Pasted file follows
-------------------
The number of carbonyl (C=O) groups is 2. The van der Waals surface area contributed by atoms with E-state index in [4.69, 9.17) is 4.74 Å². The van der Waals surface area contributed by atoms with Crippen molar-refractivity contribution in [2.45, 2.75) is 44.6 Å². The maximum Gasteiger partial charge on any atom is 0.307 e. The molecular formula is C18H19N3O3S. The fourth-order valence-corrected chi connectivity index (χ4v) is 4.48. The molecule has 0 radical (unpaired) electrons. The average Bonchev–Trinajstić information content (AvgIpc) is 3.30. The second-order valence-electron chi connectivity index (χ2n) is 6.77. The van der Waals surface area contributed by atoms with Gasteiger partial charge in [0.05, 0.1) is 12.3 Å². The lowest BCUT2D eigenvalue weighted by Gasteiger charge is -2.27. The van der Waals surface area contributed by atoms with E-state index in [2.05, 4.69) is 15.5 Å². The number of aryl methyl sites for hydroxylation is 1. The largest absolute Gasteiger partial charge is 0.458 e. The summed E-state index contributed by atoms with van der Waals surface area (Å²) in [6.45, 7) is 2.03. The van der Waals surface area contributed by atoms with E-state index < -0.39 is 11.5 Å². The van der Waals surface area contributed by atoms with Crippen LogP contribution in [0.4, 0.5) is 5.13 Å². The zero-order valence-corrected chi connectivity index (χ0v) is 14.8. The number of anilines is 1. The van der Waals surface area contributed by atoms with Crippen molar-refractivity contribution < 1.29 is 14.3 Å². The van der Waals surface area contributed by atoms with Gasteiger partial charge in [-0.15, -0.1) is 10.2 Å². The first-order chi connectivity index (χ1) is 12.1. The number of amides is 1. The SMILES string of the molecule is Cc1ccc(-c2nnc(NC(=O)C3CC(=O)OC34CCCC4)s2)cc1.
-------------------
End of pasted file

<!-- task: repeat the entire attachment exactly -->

The number of carbonyl (C=O) groups is 2. The van der Waals surface area contributed by atoms with E-state index in [4.69, 9.17) is 4.74 Å². The van der Waals surface area contributed by atoms with Crippen molar-refractivity contribution in [2.45, 2.75) is 44.6 Å². The maximum Gasteiger partial charge on any atom is 0.307 e. The molecular formula is C18H19N3O3S. The fourth-order valence-corrected chi connectivity index (χ4v) is 4.48. The molecule has 0 radical (unpaired) electrons. The average Bonchev–Trinajstić information content (AvgIpc) is 3.30. The second-order valence-electron chi connectivity index (χ2n) is 6.77. The van der Waals surface area contributed by atoms with Gasteiger partial charge in [0.05, 0.1) is 12.3 Å². The lowest BCUT2D eigenvalue weighted by Gasteiger charge is -2.27. The van der Waals surface area contributed by atoms with E-state index in [2.05, 4.69) is 15.5 Å². The number of aryl methyl sites for hydroxylation is 1. The largest absolute Gasteiger partial charge is 0.458 e. The summed E-state index contributed by atoms with van der Waals surface area (Å²) in [6.45, 7) is 2.03. The van der Waals surface area contributed by atoms with E-state index < -0.39 is 11.5 Å². The van der Waals surface area contributed by atoms with Crippen LogP contribution in [0.4, 0.5) is 5.13 Å². The zero-order valence-corrected chi connectivity index (χ0v) is 14.8. The number of anilines is 1. The van der Waals surface area contributed by atoms with Crippen molar-refractivity contribution < 1.29 is 14.3 Å². The van der Waals surface area contributed by atoms with Gasteiger partial charge in [-0.15, -0.1) is 10.2 Å². The first-order chi connectivity index (χ1) is 12.1. The number of amides is 1. The SMILES string of the molecule is Cc1ccc(-c2nnc(NC(=O)C3CC(=O)OC34CCCC4)s2)cc1.